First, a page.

Burress was indicted earlier this month on two counts of criminal possession of a weapon and one count of reckless endangerment. He faced a minimum sentence of 3 1/2 years if convicted at a trial.
Investigators in Tennessee are looking into how an 18-year-old man died while in police custody.
The Daily News Journal in Murfreesboro reports that Andron Reed died after officers arrested him Friday night. They say it all started when Reed led them on a high-speed chase.
It eventually ended in a crash, but authorities say Reed did not have any apparent injuries.
Reed's brother, who was with him at the time, told a Memphis newspaper that he could hear Reed being beaten at the jail.
Reed was later found unresponsive and died.
Investigators say he put up a struggle with officers when he was arrested, but they're not sure if that's what caused his death.
"We do know that he was fairly combative, that officers had to use some restraint to get him under control, these are things that we know right now," said TBI Spokesperson Kristin Helm. "Whether or not he was beaten or died from natural causes, those are things that will be determined as a result of the autopsy and the course of our investigation."
Monday, August 17, 2009
In an interview with “60 Minutes” that aired Sunday night, Vick said the day he walked into prison he realized “the magnitude of the decisions that I made.
“And, you know, it’s no way of, you know, explaining, you know, the hurt and the guilt that I felt. And that was the reason I cried so many nights. And that put it all into perspective,” he said.
A three-time Pro Bowl pick during six seasons with the Atlanta Falcons, Vick served 18 months in federal prison for running a dogfighting ring and was reinstated last month by the NFL after being out of action since 2006.
Saturday, August 15, 2009
Chicago, IL (BlackNews.com) - There is a saying that "behind every good man, is a good woman," however, in the case of The Honorable Minister Farrakhan, the leader of The Nation of Islam and the convener of the Million Man March, "behind every great man is a phenomenal woman."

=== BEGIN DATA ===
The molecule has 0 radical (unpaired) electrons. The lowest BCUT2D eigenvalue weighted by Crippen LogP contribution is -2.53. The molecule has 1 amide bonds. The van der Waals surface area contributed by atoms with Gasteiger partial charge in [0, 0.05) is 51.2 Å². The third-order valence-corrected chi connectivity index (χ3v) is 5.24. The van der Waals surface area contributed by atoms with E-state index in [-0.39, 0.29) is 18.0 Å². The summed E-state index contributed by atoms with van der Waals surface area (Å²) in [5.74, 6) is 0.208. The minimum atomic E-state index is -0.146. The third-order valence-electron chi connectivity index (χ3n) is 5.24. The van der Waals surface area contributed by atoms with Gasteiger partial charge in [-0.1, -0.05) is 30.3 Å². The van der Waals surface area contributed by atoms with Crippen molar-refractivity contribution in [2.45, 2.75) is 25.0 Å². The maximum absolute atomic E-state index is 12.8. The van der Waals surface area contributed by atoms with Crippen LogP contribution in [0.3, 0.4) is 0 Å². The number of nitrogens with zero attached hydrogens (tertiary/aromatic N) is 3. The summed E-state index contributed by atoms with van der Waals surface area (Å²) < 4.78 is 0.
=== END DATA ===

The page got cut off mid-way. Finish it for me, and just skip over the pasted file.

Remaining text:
Mother Khadijah Farrakhan, wife of The Honorable Minister Louis Farrakhan, is featured on the cover of the current issue of Virtue Today Magazine, an inspirational new women's magazine out of Raleigh, North Carolina, that focuses on uplifting women. Mother Farrakhan is featured along side Michelle Obama and Winnie Mandela for the cover story: Black First Ladies. Mother Farrakhan is the First Lady of The Nation of Islam
Tuesday, August 11, 2009
In January, the presidential campaign exit polls showed that FMLN party’s potential unprecedented win could possibly beat ARENA’s four consecutive presidential election winning streak at a close margin. In order to lessen corruption, the Supreme Electoral Tribunal approved over 4,000 registered international and national observers. Under my program, the 8th Center For Exchange and Solitary International (CIS) recruited up to 265 observers from 11 foreign nations to observe in 28 different municipalities. Our monitoring team was assigned in Ilabasco, Cabanas (pro-Arena party area), which is a municipality located northeast part of El Salvador.
On Election Day:
My assessment of the electoral process corroborated the marginal state of El Salvador’s democratic institution. On election day, acting as a complete impartial bystander was the biggest challenge for me. Although I was not authorized to participate in the elections, its was very difficult to not intervene due to the transparency issues. Consequently, I’ve recorded over a dozen irregularities; ranging from violations in voting privacy, the usage of invalid citizenship identifications, senior citizen assistance, and counting duplicate ballots. Other than procedural issues, logistical implications was also a problem. The voting tables occasionally formed lines wrapped around the booths, which caused traffic in the middle of the center. The voting booth equipment was somewhat mistreated. Several voting tables were missing issued curtains. Also, there was a huge unbalanced of Arena party colors surrounding the voting center. The ARENA campaigners distributed food and beverages, did not remove hung up party flags on nearby buildings and transported distanced voters to the voting centers.